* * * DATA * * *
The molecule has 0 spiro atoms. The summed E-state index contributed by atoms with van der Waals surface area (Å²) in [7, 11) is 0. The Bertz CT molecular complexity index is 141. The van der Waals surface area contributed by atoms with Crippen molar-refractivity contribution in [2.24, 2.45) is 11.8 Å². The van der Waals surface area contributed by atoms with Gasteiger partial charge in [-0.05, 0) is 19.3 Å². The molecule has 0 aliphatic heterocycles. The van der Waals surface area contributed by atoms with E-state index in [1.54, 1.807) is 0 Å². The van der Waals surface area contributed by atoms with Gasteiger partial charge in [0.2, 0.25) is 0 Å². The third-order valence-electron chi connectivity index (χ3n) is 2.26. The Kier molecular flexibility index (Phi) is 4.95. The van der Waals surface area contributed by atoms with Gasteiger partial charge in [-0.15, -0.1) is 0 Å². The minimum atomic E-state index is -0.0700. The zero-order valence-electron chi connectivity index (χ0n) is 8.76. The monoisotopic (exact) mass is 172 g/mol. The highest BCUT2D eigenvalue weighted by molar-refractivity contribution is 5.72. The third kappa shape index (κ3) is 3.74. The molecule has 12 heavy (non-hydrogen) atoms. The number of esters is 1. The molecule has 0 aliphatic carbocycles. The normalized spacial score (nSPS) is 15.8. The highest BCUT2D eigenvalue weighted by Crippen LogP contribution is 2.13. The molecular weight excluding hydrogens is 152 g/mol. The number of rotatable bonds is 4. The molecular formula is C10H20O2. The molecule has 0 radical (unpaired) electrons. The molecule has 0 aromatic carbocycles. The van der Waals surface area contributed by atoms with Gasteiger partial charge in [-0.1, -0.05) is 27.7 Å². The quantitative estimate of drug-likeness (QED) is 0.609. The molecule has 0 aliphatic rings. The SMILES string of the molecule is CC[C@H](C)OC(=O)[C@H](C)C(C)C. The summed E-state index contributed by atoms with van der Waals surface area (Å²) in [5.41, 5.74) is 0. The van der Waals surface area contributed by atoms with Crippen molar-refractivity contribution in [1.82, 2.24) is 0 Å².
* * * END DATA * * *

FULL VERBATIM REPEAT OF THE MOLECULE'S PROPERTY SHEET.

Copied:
The molecule has 0 spiro atoms. The summed E-state index contributed by atoms with van der Waals surface area (Å²) in [7, 11) is 0. The Bertz CT molecular complexity index is 141. The van der Waals surface area contributed by atoms with Crippen molar-refractivity contribution in [2.24, 2.45) is 11.8 Å². The van der Waals surface area contributed by atoms with Gasteiger partial charge in [-0.05, 0) is 19.3 Å². The molecule has 0 aliphatic heterocycles. The van der Waals surface area contributed by atoms with E-state index in [1.54, 1.807) is 0 Å². The van der Waals surface area contributed by atoms with Gasteiger partial charge in [0.2, 0.25) is 0 Å². The third-order valence-electron chi connectivity index (χ3n) is 2.26. The Kier molecular flexibility index (Phi) is 4.95. The van der Waals surface area contributed by atoms with Gasteiger partial charge in [-0.15, -0.1) is 0 Å². The minimum atomic E-state index is -0.0700. The zero-order valence-electron chi connectivity index (χ0n) is 8.76. The monoisotopic (exact) mass is 172 g/mol. The highest BCUT2D eigenvalue weighted by molar-refractivity contribution is 5.72. The third kappa shape index (κ3) is 3.74. The molecule has 12 heavy (non-hydrogen) atoms. The number of esters is 1. The molecule has 0 aliphatic carbocycles. The normalized spacial score (nSPS) is 15.8. The highest BCUT2D eigenvalue weighted by Crippen LogP contribution is 2.13. The molecular weight excluding hydrogens is 152 g/mol. The number of rotatable bonds is 4. The molecular formula is C10H20O2. The molecule has 0 radical (unpaired) electrons. The molecule has 0 aromatic carbocycles. The van der Waals surface area contributed by atoms with Gasteiger partial charge in [-0.1, -0.05) is 27.7 Å². The quantitative estimate of drug-likeness (QED) is 0.609. The molecule has 0 aliphatic rings. The SMILES string of the molecule is CC[C@H](C)OC(=O)[C@H](C)C(C)C. The summed E-state index contributed by atoms with van der Waals surface area (Å²) in [5.41, 5.74) is 0. The van der Waals surface area contributed by atoms with Crippen molar-refractivity contribution in [1.82, 2.24) is 0 Å².